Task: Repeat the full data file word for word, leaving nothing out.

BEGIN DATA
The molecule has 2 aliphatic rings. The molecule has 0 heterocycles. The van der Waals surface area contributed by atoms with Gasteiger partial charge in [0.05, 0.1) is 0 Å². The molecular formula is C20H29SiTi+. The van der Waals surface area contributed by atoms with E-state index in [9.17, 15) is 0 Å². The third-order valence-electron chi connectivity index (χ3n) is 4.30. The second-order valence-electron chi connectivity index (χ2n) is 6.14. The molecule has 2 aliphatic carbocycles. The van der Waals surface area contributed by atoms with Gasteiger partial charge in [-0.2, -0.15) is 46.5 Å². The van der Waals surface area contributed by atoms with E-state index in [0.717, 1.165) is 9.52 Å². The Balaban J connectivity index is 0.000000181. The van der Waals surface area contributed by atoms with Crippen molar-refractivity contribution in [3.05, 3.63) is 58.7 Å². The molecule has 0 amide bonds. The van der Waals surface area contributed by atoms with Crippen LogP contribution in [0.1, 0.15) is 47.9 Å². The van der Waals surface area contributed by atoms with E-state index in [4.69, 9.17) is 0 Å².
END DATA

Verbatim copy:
The molecule has 2 aliphatic rings. The molecule has 0 heterocycles. The van der Waals surface area contributed by atoms with Gasteiger partial charge in [0.05, 0.1) is 0 Å². The molecular formula is C20H29SiTi+. The van der Waals surface area contributed by atoms with E-state index in [9.17, 15) is 0 Å². The third-order valence-electron chi connectivity index (χ3n) is 4.30. The second-order valence-electron chi connectivity index (χ2n) is 6.14. The molecule has 2 aliphatic carbocycles. The van der Waals surface area contributed by atoms with Gasteiger partial charge in [-0.2, -0.15) is 46.5 Å². The van der Waals surface area contributed by atoms with E-state index in [0.717, 1.165) is 9.52 Å². The Balaban J connectivity index is 0.000000181. The van der Waals surface area contributed by atoms with Crippen molar-refractivity contribution in [3.05, 3.63) is 58.7 Å². The molecule has 0 amide bonds. The van der Waals surface area contributed by atoms with Crippen LogP contribution in [0.1, 0.15) is 47.9 Å². The van der Waals surface area contributed by atoms with E-state index in [4.69, 9.17) is 0 Å².